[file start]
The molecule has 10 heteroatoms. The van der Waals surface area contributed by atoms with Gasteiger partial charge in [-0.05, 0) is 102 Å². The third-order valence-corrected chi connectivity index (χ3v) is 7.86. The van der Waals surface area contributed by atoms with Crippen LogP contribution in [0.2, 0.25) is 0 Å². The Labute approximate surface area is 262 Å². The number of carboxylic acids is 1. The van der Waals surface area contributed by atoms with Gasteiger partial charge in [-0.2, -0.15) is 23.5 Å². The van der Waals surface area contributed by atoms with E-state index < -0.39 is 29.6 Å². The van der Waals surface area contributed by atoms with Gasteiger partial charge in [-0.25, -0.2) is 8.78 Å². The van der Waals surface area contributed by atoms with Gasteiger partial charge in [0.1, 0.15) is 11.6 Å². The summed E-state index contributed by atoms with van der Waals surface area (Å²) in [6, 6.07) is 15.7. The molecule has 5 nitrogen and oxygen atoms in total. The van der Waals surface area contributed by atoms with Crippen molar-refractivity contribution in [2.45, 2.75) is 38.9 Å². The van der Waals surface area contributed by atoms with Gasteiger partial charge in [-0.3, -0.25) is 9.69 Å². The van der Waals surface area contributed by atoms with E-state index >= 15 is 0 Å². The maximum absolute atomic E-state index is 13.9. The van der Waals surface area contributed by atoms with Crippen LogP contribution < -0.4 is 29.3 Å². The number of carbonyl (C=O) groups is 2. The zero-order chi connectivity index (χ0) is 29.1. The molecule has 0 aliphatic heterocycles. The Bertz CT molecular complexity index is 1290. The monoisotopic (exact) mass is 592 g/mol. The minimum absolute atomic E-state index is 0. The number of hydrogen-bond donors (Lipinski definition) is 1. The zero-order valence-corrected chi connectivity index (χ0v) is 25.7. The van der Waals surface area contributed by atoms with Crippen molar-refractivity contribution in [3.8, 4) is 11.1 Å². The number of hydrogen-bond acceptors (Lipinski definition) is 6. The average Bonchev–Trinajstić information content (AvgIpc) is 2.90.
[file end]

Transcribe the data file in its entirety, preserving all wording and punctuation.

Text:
The molecule has 10 heteroatoms. The van der Waals surface area contributed by atoms with Gasteiger partial charge in [-0.05, 0) is 102 Å². The third-order valence-corrected chi connectivity index (χ3v) is 7.86. The van der Waals surface area contributed by atoms with Crippen LogP contribution in [0.2, 0.25) is 0 Å². The Labute approximate surface area is 262 Å². The number of carboxylic acids is 1. The van der Waals surface area contributed by atoms with Gasteiger partial charge in [-0.2, -0.15) is 23.5 Å². The van der Waals surface area contributed by atoms with E-state index < -0.39 is 29.6 Å². The van der Waals surface area contributed by atoms with Gasteiger partial charge in [-0.25, -0.2) is 8.78 Å². The van der Waals surface area contributed by atoms with Gasteiger partial charge in [0.1, 0.15) is 11.6 Å². The summed E-state index contributed by atoms with van der Waals surface area (Å²) in [6, 6.07) is 15.7. The molecule has 5 nitrogen and oxygen atoms in total. The van der Waals surface area contributed by atoms with Crippen molar-refractivity contribution in [2.45, 2.75) is 38.9 Å². The van der Waals surface area contributed by atoms with Gasteiger partial charge in [-0.3, -0.25) is 9.69 Å². The van der Waals surface area contributed by atoms with E-state index >= 15 is 0 Å². The maximum absolute atomic E-state index is 13.9. The van der Waals surface area contributed by atoms with Crippen LogP contribution < -0.4 is 29.3 Å². The number of carbonyl (C=O) groups is 2. The zero-order chi connectivity index (χ0) is 29.1. The molecule has 0 aliphatic heterocycles. The Bertz CT molecular complexity index is 1290. The monoisotopic (exact) mass is 592 g/mol. The minimum absolute atomic E-state index is 0. The number of hydrogen-bond donors (Lipinski definition) is 1. The zero-order valence-corrected chi connectivity index (χ0v) is 25.7. The van der Waals surface area contributed by atoms with Crippen molar-refractivity contribution in [3.8, 4) is 11.1 Å². The number of hydrogen-bond acceptors (Lipinski definition) is 6. The average Bonchev–Trinajstić information content (AvgIpc) is 2.90.